An overview of the excavation permit requirements must be provided as part of the general induction program.

4.3 Communication and Awareness

Excavations/ trenches need to be identified by having a barrier erected around the perimeter of the area of excavation at a minimum distance of 2 meters from the edge of the opening.

Awareness information and/or instruction must be provided on a regular basis to personnel who may perform digging and excavation.  The following topics should be addressed:
  • Definition of  digging and excavation
  • Hazards presented by excavations/trenches/ holes, openings
  • Range of underground services installed at the operation
  • Permitting requirements
  • Means for inspecting protective support systems and access points
4.4 Design, Purchase, Fabrication, Installation and Commissioning

The design of excavations/ trenches must consider the soil type and the duration the excavation/ trench will be left open. The application of  either slope excavation or protective support systems must address the following:
  1. Slope excavation
  2. Maximum slope angles for the various soil  types
  3. Bench heights for the various soil types
  4. Protective support systems
  5. Trench shields are suitably designed for the expected compression load
  6. Screw jacks, wales, clingers, braces and sheeting (separate and continuous) are suitably spaced for the intended load
  7. Accumulated spoil from the excavation must not located closer than 2 meters from the edge of the excavation/trench
  8. Designated access and egress points are provided for personnel
  9. Segregation requirements are established where mobile equipment may operate or a loose digging face is present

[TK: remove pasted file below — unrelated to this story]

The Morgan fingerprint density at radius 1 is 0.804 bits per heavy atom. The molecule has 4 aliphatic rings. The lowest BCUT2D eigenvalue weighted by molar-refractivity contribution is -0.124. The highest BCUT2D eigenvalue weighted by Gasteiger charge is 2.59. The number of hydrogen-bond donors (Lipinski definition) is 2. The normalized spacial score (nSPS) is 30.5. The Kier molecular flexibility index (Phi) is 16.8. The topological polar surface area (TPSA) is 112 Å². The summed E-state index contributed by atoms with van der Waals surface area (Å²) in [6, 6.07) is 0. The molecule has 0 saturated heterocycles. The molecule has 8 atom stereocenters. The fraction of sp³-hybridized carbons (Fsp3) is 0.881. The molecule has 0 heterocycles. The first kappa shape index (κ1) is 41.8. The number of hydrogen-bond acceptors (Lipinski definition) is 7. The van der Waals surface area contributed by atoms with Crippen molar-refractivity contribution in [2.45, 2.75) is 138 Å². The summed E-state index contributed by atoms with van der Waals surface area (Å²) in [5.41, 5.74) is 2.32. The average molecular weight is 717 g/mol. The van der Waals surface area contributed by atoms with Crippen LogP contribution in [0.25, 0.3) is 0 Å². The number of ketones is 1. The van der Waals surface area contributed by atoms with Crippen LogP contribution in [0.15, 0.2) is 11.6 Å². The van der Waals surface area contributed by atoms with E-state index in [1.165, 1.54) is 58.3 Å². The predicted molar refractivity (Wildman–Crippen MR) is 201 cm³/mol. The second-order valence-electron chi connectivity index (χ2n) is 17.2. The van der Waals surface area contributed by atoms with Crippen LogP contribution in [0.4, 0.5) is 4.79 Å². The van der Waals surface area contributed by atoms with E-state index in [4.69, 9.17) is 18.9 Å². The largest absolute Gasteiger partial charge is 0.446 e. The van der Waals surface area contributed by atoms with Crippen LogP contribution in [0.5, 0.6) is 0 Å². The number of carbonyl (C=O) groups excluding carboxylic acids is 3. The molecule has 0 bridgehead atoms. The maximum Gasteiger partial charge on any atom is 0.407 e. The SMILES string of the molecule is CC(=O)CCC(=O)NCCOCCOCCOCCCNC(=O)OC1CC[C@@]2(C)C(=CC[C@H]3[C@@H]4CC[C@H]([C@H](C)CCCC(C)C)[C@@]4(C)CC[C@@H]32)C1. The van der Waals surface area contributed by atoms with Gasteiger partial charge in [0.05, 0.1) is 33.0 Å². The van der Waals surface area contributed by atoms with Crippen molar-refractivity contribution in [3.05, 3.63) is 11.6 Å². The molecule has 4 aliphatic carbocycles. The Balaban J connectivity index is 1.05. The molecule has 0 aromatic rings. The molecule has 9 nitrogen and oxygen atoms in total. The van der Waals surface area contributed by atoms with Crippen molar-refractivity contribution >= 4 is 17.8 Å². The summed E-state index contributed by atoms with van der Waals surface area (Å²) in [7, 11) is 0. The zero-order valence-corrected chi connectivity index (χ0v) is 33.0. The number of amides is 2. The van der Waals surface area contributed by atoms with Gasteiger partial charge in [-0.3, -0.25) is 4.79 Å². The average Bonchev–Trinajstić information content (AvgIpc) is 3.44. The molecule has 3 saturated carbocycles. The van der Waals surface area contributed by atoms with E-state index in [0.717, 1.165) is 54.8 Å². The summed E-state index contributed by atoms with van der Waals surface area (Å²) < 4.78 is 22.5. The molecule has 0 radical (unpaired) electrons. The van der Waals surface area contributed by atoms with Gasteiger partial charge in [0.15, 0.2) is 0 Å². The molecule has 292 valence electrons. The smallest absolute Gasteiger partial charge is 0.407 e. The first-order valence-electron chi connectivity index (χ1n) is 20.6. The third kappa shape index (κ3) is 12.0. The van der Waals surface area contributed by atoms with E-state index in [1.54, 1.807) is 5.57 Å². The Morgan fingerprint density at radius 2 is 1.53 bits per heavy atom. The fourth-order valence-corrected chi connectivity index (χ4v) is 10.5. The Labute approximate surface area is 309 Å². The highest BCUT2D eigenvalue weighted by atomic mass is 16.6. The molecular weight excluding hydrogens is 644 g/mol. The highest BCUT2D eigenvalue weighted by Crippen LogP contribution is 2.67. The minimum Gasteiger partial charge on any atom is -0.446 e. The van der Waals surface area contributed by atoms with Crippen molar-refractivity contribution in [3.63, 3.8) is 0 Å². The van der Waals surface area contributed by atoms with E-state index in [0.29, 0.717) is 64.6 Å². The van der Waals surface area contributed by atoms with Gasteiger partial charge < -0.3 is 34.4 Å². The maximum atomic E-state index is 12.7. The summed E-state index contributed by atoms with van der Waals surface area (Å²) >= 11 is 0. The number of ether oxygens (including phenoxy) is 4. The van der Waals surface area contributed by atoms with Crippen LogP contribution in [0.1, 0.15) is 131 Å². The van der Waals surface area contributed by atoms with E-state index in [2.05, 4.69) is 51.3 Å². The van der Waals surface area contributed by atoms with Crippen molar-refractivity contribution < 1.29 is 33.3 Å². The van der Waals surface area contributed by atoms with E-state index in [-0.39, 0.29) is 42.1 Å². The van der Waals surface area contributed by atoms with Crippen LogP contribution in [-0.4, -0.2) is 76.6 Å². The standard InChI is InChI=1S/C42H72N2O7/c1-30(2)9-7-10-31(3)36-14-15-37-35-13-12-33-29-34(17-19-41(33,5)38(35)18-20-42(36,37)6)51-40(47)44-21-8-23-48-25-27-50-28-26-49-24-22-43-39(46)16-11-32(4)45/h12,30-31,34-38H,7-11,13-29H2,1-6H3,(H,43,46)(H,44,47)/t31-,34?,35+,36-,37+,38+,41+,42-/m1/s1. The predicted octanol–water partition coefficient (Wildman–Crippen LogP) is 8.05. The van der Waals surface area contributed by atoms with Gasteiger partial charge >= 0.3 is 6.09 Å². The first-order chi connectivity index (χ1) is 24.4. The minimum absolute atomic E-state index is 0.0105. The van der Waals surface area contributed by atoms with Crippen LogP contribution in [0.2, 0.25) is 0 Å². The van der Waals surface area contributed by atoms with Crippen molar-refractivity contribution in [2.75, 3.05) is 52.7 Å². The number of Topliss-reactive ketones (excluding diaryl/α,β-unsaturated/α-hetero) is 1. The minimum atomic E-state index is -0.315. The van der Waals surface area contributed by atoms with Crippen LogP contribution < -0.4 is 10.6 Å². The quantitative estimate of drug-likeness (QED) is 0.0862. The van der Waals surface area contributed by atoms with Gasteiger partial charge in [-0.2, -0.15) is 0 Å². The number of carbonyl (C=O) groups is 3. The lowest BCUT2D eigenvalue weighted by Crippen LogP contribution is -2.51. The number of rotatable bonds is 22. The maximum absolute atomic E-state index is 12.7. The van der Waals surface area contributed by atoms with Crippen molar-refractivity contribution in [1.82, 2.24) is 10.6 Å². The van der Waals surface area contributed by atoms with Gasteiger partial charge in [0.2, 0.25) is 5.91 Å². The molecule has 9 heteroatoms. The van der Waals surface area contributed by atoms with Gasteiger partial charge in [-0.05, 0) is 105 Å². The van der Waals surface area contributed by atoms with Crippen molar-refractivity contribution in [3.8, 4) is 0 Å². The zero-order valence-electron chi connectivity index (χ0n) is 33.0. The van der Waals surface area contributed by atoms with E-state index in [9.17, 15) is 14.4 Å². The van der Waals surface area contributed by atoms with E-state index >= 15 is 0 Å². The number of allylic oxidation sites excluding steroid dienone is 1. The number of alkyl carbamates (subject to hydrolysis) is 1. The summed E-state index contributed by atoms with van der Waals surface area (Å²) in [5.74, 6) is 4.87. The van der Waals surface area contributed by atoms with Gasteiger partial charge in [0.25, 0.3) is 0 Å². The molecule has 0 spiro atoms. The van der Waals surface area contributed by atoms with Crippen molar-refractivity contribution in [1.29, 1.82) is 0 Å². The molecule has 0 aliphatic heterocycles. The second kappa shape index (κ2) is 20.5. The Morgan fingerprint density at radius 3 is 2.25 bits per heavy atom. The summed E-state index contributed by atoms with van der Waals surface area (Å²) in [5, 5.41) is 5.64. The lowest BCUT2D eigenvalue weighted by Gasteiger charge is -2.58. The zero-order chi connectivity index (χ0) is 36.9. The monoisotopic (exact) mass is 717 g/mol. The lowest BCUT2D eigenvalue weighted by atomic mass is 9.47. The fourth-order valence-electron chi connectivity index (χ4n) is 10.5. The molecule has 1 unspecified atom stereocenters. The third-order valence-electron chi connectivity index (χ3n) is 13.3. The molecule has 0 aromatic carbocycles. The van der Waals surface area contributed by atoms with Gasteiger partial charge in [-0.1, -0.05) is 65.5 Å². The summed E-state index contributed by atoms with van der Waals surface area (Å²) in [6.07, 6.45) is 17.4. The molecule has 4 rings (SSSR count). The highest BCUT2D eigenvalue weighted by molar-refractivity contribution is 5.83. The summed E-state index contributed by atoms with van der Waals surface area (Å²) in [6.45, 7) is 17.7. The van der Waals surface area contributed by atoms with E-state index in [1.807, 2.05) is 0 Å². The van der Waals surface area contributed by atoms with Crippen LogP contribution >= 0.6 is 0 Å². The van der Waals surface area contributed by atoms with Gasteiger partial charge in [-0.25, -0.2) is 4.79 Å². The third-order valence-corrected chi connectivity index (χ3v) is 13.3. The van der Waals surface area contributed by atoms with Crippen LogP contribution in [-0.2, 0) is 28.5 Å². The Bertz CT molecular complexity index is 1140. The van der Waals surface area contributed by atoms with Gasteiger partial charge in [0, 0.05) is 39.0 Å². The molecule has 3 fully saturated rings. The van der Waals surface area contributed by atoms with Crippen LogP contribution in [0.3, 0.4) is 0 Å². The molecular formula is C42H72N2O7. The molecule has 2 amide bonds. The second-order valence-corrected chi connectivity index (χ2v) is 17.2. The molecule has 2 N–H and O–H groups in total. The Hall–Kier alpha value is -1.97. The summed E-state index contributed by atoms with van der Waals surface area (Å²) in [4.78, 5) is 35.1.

In situations where water accumulation is expected the following aspects must be considered within the design of the excavation/trench:
  • Requirements to prevent water accumulation from surface and ground water
  • Dewatering pumps used are capable of dealing with, as a minimum,  25% above the expected accumulation rate
  • Designated sump or drainage facility is provided for dewatering
4.5 Work Method and Condition Control

Digging and excavation is only permitted after written authorization is issued in the form of an excavation permit. The person supervising the task must ensure the following aspects are understood and applied by personnel involved in the task:
  • Check the excavation/trench for tension cracks, surface water before permitting access to the area
  • Erect barricading in the form of fencing/ barrier tape and signage around the perimeter of any open excavation/trench at a minimum distance of 2 meters from the edge of the opening.
  • Personnel must use the designated access and egress points to an excavation or trench
  • Personnel must not approach a loose digging face or mobile equipment excavating a trench
  • Work involving repair to underground services/utilities, must have those services isolated and locked out before digging/excavation can commence (refer fatality prevention element for isolation and lockout)
  • Diesel/ petrol driven equipment cannot be operated within a trench with personnel working. Atmospheric testing being performed prior to entry - (refer fatality prevention element confined space)
 4.6 Maintenance
 No requirement applies to this element

 4.7 Emergency Controls

Where digging and excavation requires personnel to access the excavation/trench a specific rescue plan must be in place and suitable rescue equipment must be available before entry into the excavation/ trench is permitted.
4.8 Monitoring, Inspections and Audits

An inspection of excavations/ trenches must be performed weekly or when any of the following situations arise:
  1. Tension cracks, sloughing, undercutting, water seepage, bulging at the bottom, or other similar conditions occur